WOMEN/ GOVERNANCE / SOCIETY
Topic: General Studies 2,3:
- Women Empowerment
- Government policies and interventions for development in various sectors
Context: Recently, the United Nations Population Fund (UNFPA) has released the State of the World Population 2020 report, titled ‘Against my will: defying the practices that harm women and girls and undermine equality’.
What do you mean by Missing females?
- The term “missing women” indicates a shortfall in the number of women relative to the expected number of women in a region or country
- It is generally caused by sex-selective abortions, female infanticide, and inadequate healthcare and nutrition for female children.
- It is argued that technologies that enable prenatal sex selection, which have been commercially available since the 1970s, are a large impetus for missing female children
- The phenomenon was first noted by the Indian Nobel Prize-winning economist Amartya Sen
State of World Population 2020 report by the United Nations Population Fund (UNFPA)
- The number of “missing women” has more than doubled over the past 50 years – from 61 million in 1970 to a cumulative 142.6 million in 2020.
- India accounted for 45.8 million missing females as of 2020
- According to one analysis, gender-biased sex selection accounts for about two-thirds of the total missing girls, and post-birth female mortality accounts for about one-third
- India has the highest rate of excess female deaths, 13.5 per 1,000 female births, which suggests that an estimated one in nine deaths of females below the age of 5 may be attributed to postnatal sex selection.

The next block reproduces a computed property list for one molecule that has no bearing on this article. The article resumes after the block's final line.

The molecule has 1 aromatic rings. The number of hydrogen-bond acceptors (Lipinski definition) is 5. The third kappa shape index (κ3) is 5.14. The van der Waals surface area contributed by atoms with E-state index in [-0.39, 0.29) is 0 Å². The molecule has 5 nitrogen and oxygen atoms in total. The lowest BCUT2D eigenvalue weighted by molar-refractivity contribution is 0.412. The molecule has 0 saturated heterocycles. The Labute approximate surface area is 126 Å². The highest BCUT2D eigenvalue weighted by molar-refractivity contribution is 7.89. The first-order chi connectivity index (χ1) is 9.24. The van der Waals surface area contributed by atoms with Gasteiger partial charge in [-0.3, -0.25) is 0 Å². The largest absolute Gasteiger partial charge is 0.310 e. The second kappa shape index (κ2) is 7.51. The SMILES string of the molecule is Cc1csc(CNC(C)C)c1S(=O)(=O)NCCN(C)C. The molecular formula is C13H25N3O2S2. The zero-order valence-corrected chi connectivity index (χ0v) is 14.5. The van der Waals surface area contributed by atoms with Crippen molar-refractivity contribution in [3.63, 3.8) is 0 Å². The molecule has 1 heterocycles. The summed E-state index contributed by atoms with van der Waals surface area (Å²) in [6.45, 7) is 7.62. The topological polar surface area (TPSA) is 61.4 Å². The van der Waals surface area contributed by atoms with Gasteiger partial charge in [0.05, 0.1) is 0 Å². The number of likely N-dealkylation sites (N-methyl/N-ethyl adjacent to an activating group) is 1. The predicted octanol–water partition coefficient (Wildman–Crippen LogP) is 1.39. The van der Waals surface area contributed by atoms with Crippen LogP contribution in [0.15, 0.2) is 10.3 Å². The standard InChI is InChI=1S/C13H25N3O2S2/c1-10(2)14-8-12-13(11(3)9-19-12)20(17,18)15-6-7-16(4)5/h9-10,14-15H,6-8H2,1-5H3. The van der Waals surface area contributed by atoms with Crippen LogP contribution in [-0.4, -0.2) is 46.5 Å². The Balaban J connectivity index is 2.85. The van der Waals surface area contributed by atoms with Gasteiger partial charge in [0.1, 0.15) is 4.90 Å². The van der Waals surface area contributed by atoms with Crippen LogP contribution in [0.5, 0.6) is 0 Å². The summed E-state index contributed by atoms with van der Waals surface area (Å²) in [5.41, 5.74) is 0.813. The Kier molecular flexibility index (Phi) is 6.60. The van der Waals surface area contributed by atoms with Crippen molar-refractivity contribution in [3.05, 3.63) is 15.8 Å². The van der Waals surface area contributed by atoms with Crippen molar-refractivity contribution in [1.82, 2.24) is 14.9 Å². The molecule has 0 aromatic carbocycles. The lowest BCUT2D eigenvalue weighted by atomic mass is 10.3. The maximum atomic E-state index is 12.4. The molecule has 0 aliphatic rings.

- In India, around 460,000 girls went missing at birth, which means they were not born due to sex-selection biases, each year between 2013 and 2017.
- India (40%) along with China (50%) account for around 90% of the estimated 1.2 million girls lost annually to female foeticide.
- Preference to boy child often leads to “marriage squeeze”, where prospective grooms outnumber prospective brides > Will lead to child marriages
- Harmful practices against girls cause profound and lasting trauma – female genital mutilation, child marriage, and extreme bias against daughters in favour of sons.
Covid-19 Induced Challenges:
- The economic disruptions and income-loss because of the Covid-19 pandemic are likely to increase violence against girls and women due to intensified unwantedness of daughters and gender discrimination.
- The Covid-19 pandemic threatens to reverse the progress made in ending some harmful practices worldwide.
- In India, Covid-19 has reduced access to contraception and abortion services, which is likely to lead to an increase in unwanted pregnancies and unsafe abortions.
- The problem should be tackled by eliminating the root causes, especially gender-biased norms.
- Focus on keeping girls in school longer and teach them life skills and to engage men and boys in social change.
- Provision of cash transfers conditional on school attendance; or support to cover the costs of school fees, books, uniforms and supplies.
- Successful cash-transfer initiatives such as ‘Apni Beti Apna Dhan’ should be widened in its reach & capacity
- Campaigns that celebrate women’s progress and achievements may resonate more where daughter-only families can be shown to be prospering
- Countries that have ratified international treaties such as the Convention on the Rights of the Child, have a duty to end the harm, whether it’s inflicted on girls by family members, religious communities or by States themselves
Value Addition – About United Nations Population Fund
- It is a subsidiary organ of the UN General Assembly and works as a sexual and reproductive health agency.
- The UN Economic and Social Council (ECOSOC) establishes its mandate.
- It was established as a trust fund in 1967 and began operations in 1969.
- In 1987, it was officially renamed the United Nations Population Fund but the original abbreviation, ‘UNFPA’ for the United Nations Fund for Population Activities was retained.
- UNFPA is not supported by the UN budget, instead, it is entirely supported by voluntary contributions of donor governments, intergovernmental organizations, the private sector, foundations and individuals.
- UNFPA works directly to tackle Sustainable Development Goal on health(SDG3), Education (SDG4) and gender equality (SDG5)
Connecting the dots:
- Sustainable development Goals
- PCPNDT Act, 1994